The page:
Fiat SpA, Italy’s biggest carmaker, will focus on completing the purchase of a stake in Chrysler LLC by June 1 as the U.S. manufacturer prepares to leave protection from creditors, Chief Executive Officer Sergio Marchionne said.
The Italian carmaker still wants to buy General Motors Corp.’s Opel division in Europe and is “very much interested” in its Latin American operations, Marchionne told reporters in Montreal. A purchase of the U.S. company’s Saab Automobile unit in Sweden, while possible, is less likely if Fiat can’t buy Opel because the two GM brands share so many parts, the CEO said.
Fiat and Aurora, Ontario-based Magna International Inc. are competing for a stake in Opel, which GM is selling while preparing for a bankruptcy filing. Marchionne skipped a meeting with government leaders in Berlin today after talks stalled yesterday over financial backing that GM was seeking for Opel. Magna submitted “new proposals” to help rescue the unit, Economy Minister Karl-Theodor zu Guttenberg said today.
“If the Opel transaction is not available to Fiat, life will move on,” Marchionne said. “We’ll just be focusing on what we have.”
Chrysler is in bankruptcy court seeking approval of a $2 billion takeover offer from Fiat and U.S. partners. Scott E. Ratner, a lawyer for the Auburn Hills, Michigan-based carmaker, told U.S. Bankruptcy Judge Arthur Gonzalez in Manhattan today that the company had resolved all suppliers’ objections to the sale. CEO Robert Nardelli testified yesterday that the purchase could be completed by today if Gonzalez approves.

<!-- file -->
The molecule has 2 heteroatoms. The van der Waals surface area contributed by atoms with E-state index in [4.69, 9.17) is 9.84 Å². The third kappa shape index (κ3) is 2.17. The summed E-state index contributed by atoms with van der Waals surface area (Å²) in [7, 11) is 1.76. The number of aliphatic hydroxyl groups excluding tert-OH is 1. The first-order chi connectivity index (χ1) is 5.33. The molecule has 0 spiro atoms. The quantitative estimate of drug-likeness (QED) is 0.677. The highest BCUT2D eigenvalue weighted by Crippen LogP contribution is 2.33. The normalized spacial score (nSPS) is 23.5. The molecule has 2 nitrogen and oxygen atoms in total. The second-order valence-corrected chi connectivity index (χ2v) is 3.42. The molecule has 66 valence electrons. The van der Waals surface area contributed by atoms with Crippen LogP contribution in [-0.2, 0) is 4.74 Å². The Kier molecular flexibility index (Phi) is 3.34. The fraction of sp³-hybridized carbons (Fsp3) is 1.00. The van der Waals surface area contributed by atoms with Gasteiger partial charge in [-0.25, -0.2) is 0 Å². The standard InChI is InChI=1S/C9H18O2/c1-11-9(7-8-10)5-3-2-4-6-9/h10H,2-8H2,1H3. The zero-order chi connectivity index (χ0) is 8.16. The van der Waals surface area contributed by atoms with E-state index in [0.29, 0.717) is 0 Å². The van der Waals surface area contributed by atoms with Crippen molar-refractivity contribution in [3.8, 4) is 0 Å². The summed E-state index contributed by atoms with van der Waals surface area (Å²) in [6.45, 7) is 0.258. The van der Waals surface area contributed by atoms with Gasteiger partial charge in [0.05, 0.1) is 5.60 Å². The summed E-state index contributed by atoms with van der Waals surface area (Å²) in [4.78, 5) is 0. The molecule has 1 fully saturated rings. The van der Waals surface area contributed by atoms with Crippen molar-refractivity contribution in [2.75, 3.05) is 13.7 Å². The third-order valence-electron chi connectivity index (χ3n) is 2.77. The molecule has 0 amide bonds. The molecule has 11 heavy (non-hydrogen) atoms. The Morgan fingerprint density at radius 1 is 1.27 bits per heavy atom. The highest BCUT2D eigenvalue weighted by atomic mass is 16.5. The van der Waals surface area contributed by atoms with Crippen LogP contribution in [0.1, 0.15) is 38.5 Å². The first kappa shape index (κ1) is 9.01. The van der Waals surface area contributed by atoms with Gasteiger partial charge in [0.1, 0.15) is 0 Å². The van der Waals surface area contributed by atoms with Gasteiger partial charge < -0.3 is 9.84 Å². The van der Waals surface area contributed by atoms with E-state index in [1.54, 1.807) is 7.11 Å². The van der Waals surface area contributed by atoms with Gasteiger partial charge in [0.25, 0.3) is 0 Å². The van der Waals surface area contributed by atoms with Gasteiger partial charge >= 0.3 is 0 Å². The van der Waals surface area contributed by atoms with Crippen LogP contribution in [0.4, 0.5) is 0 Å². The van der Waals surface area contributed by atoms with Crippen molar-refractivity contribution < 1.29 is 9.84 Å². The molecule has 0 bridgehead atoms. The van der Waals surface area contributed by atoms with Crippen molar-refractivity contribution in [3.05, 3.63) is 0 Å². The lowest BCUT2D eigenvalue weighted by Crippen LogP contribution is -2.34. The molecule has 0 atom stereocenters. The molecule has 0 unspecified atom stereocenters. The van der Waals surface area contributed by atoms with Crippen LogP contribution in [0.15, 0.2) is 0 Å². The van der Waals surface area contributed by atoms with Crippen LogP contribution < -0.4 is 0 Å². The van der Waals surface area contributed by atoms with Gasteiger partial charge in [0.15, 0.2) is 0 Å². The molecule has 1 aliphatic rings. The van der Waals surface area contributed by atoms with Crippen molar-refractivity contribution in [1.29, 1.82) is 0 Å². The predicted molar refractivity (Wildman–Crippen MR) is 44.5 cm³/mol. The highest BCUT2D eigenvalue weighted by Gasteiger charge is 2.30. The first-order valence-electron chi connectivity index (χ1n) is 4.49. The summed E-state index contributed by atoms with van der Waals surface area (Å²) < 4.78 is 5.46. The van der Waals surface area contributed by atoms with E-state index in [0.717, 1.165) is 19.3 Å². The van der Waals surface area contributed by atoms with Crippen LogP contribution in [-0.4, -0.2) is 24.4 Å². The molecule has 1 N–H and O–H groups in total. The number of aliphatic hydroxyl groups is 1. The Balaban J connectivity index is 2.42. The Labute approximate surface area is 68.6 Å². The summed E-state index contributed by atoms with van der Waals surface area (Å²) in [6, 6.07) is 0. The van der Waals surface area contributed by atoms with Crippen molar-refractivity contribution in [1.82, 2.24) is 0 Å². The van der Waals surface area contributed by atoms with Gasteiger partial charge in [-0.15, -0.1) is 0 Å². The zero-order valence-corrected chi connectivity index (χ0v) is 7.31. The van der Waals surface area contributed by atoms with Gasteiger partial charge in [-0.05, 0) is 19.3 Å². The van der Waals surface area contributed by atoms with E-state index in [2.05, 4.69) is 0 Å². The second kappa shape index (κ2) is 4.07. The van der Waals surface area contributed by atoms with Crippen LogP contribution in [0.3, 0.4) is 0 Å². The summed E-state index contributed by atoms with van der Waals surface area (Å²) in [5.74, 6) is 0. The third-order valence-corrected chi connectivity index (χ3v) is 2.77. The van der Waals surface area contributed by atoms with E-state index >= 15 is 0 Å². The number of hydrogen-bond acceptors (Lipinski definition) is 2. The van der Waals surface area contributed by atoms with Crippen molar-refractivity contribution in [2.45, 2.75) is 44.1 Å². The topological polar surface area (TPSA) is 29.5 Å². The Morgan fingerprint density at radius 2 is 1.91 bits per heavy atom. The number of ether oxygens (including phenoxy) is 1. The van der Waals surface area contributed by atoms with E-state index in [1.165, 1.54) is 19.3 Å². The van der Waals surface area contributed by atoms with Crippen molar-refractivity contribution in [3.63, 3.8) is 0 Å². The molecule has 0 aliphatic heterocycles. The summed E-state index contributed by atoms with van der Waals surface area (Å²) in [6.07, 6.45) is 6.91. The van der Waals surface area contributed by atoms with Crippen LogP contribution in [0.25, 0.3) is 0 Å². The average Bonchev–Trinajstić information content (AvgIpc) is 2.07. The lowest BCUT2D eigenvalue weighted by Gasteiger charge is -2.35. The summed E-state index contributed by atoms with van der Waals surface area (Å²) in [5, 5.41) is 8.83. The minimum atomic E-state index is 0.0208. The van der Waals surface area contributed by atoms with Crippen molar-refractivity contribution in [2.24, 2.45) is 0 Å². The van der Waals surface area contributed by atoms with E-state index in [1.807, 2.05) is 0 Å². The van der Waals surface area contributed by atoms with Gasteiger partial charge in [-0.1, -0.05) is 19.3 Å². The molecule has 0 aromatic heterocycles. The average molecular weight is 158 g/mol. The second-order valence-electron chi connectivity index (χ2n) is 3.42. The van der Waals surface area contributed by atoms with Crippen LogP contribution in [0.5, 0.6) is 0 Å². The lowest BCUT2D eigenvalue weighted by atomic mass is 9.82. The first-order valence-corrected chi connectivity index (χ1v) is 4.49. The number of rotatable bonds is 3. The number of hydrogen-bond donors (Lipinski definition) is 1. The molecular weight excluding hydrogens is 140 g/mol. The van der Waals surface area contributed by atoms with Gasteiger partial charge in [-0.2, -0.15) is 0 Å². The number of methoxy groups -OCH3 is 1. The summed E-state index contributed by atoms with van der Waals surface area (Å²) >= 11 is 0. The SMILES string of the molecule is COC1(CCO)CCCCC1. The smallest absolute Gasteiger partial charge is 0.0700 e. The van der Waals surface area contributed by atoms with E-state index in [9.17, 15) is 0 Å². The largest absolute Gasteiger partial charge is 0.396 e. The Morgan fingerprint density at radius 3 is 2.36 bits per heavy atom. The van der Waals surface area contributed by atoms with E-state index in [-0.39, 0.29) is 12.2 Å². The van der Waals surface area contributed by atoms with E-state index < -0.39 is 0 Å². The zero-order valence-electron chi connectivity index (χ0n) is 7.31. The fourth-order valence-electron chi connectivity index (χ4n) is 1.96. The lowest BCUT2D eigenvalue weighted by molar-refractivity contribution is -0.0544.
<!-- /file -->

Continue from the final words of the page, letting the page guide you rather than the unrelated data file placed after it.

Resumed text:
“We’ll be spending the next few days with the leadership” at Chrysler, Marchionne said. “We need to get the organization kick-started for when it comes out of Chapter 11. That remains the primary objective.”
Marchionne wants Fiat to become a global carmaker by cooperating with Opel and Chrysler. He reiterated in a speech to finance executives in Montreal today that he foresees only six companies with a worldwide car-industry presence, meaning annual production of more than 6 million vehicles, in two years.
Fiat isn’t interested in becoming a partner with Magna in buying Opel, Marchionne told reporters. At the same time, Chrysler would probably continue buying supplies from the Canadian company, North America’s second-biggest car-parts maker, he said.